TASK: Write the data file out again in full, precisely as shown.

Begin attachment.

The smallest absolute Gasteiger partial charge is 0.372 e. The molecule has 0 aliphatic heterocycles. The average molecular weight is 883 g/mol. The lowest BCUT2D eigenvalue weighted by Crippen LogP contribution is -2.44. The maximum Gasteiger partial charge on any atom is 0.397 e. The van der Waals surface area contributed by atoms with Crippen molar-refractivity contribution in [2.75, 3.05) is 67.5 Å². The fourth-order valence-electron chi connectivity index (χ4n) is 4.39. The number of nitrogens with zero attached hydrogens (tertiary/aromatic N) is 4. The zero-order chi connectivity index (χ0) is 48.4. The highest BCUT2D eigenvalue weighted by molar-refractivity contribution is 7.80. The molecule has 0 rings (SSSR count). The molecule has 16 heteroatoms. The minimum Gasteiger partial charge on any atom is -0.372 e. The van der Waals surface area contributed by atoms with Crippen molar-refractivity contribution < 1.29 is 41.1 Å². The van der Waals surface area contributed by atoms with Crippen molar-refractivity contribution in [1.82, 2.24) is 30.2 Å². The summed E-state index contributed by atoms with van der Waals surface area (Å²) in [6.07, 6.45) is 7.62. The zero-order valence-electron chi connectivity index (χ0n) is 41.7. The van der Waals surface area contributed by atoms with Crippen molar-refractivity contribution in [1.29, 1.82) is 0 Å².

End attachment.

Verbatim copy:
The smallest absolute Gasteiger partial charge is 0.372 e. The molecule has 0 aliphatic heterocycles. The average molecular weight is 883 g/mol. The lowest BCUT2D eigenvalue weighted by Crippen LogP contribution is -2.44. The maximum Gasteiger partial charge on any atom is 0.397 e. The van der Waals surface area contributed by atoms with Crippen molar-refractivity contribution in [2.75, 3.05) is 67.5 Å². The fourth-order valence-electron chi connectivity index (χ4n) is 4.39. The number of nitrogens with zero attached hydrogens (tertiary/aromatic N) is 4. The zero-order chi connectivity index (χ0) is 48.4. The highest BCUT2D eigenvalue weighted by molar-refractivity contribution is 7.80. The molecule has 0 rings (SSSR count). The molecule has 16 heteroatoms. The minimum Gasteiger partial charge on any atom is -0.372 e. The van der Waals surface area contributed by atoms with Crippen molar-refractivity contribution < 1.29 is 41.1 Å². The van der Waals surface area contributed by atoms with Crippen molar-refractivity contribution in [1.82, 2.24) is 30.2 Å². The summed E-state index contributed by atoms with van der Waals surface area (Å²) in [6.07, 6.45) is 7.62. The zero-order valence-electron chi connectivity index (χ0n) is 41.7. The van der Waals surface area contributed by atoms with Crippen molar-refractivity contribution in [1.29, 1.82) is 0 Å².